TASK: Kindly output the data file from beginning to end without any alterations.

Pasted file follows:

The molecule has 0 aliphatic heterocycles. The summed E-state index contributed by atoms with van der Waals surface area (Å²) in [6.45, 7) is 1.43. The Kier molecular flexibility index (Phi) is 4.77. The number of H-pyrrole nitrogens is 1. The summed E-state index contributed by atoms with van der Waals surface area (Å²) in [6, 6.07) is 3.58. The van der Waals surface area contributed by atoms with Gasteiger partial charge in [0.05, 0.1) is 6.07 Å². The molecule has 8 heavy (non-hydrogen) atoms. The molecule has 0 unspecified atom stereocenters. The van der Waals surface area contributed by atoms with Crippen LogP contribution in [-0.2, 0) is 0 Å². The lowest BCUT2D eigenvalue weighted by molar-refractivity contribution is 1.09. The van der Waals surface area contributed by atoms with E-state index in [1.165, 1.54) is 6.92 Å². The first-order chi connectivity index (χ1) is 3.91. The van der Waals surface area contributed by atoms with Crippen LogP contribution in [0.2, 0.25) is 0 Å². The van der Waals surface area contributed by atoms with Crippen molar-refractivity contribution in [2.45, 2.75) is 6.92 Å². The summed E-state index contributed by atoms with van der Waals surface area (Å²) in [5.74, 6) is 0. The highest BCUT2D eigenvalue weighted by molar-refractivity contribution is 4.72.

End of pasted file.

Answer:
The molecule has 0 aliphatic heterocycles. The summed E-state index contributed by atoms with van der Waals surface area (Å²) in [6.45, 7) is 1.43. The Kier molecular flexibility index (Phi) is 4.77. The number of H-pyrrole nitrogens is 1. The summed E-state index contributed by atoms with van der Waals surface area (Å²) in [6, 6.07) is 3.58. The van der Waals surface area contributed by atoms with Gasteiger partial charge in [0.05, 0.1) is 6.07 Å². The molecule has 8 heavy (non-hydrogen) atoms. The molecule has 0 unspecified atom stereocenters. The van der Waals surface area contributed by atoms with Crippen LogP contribution in [-0.2, 0) is 0 Å². The lowest BCUT2D eigenvalue weighted by molar-refractivity contribution is 1.09. The van der Waals surface area contributed by atoms with E-state index in [1.165, 1.54) is 6.92 Å². The first-order chi connectivity index (χ1) is 3.91. The van der Waals surface area contributed by atoms with Crippen LogP contribution in [0.2, 0.25) is 0 Å². The van der Waals surface area contributed by atoms with Crippen molar-refractivity contribution in [2.45, 2.75) is 6.92 Å². The summed E-state index contributed by atoms with van der Waals surface area (Å²) in [5.74, 6) is 0. The highest BCUT2D eigenvalue weighted by molar-refractivity contribution is 4.72.